Addressing Risk and Resilience:An analysis of Māori communities and culturaltechnologies in response to the Christchurchea...
Aim and Purposes• Identify and document Ngāi Tahu cultural  attributes that facilitate resilience In Māori  communities fo...
Community-based Participatory         Research Design• Māori Qualitative Research Methodology:• Participants:  - 100* Te R...
Christchurch ContextPopulation: 399,900 (1800 Ngāi Tahu)Loss of Shelter (100,000 damaged homes)Loss of Power (54,000 homes...
Ngāi Tahu‟s Response•   Established contact and communication support•   Opened Marae (community centres) as shelters/welf...
Kaupapa (values) = Cultural Strengths •   Kotahitanga (Unity) •   Whānau (family, whakapapa {genealogy}) •   Whanāunatanga...
Kotahitanga (Unity)• There is no you, There is no I, there is only us. We are in this  together. (MS)• In the end everyone...
Whānau (Families)• We had power, food and water and others didn‟t, and for  whānau that is what you do, you get on, ring a...
Whanāungatanga (relationships)• The communication between our staff and other services was  good. We kept in touch with Te...
Marae (Community Centres)• Welfare centres were set up on our marae (community centre);  and they all opened even Rapaki (...
Manaakitanga (Support)• “It was about getting out to the people, engaging face to face  and offering support.” (DA)• “We h...
Kaitaikitanga (Guardianship)•   We have passed down knowledge of our whenua (land)    our awa (rivers) which could help in...
Value for Risk Management• Integration of Ngāi Tahu resources and strengths into  disaster preparedness and emergency resp...
Conclusion• Ngāi Tahu identity imposes relational obligations on  tribal members to facilitate community well-being• Ngāi ...
References•   Bishop, R. (1996). Whakawhanaungatanga Collaborative Research Stories. Palmerston North: Dunmore    Press Lt...
References•   Kenney, Christine (2009). Me aro ki te hā o Hineahuone: women miscarriage stories and midwifery: towards    ...
Upcoming SlideShare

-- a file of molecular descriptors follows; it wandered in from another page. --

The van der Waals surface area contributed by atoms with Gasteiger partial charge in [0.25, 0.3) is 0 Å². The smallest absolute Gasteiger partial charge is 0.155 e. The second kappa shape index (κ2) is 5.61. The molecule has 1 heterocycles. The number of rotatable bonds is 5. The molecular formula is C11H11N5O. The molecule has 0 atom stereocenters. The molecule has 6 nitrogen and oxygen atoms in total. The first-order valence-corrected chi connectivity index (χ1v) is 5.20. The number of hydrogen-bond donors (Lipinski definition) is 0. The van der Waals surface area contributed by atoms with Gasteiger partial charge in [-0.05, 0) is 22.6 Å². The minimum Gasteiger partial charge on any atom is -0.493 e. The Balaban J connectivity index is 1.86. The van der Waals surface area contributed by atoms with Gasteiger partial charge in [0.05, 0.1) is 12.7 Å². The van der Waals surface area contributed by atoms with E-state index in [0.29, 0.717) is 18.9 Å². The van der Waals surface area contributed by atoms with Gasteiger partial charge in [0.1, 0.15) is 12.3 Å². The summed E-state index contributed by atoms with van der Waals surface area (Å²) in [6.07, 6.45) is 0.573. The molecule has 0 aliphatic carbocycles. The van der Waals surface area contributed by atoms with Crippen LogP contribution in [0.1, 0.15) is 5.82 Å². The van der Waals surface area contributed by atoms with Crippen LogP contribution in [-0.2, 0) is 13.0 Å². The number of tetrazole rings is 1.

Loading in...5
×

Addressing risk and resilience: an analysis of Māori communities and cultural technologies in response to the Christchurch earthquakes

786

Published on

Christine Marie KENNEY1, David JOHNSTON2, Douglas PATON3, John REID4, Suzanne Rachel PHIBBS5

1Edith Cowan University, Australia; 2Joint Centre for Disaster Research/GNS Science, New Zealand; 3University of Tasmania, Australia; 4Te Rūnanga o Ngāi Tahu, New Zealand; 5Massey University, New Zealand

Published in: Education, News & Politics
0 Comments
0 Likes
Statistics
Notes
  • Be the first to comment

  • Be the first to like this

No Downloads
Views
Total Views
786
On Slideshare
0
From Embeds
0
Number of Embeds
1
Actions
Shares
0
Downloads
0
Comments
0
Likes
0
Embeds 0
No embeds

No notes for slide
  • Our research conducted in partnership with the tribal corporate body, Te Runanga o Ngai Tahu is identifying cultural strengths and documenting the ways such attributes have facilitated Maori community resilience in response to the earthquakes.Ngai Tahu infrastructure and resources which enhance hazard mitigation as well as facilitate organisational and community disaster recovery and preparedness planning; are being documented. Emerging research findings will facilitate Maori disaster preparedness workforce capacity, inform urban rebuild planning as well as regional and national disaster preparedness and risk management strategies.
  • Ngai Tahu are the indigenous people of Christchurch and more broadly the South Island. Tribal members constitute a very small percentage of a community which is struggling to recover from earthquake devastation Ngai Tahu has responded to community needs by...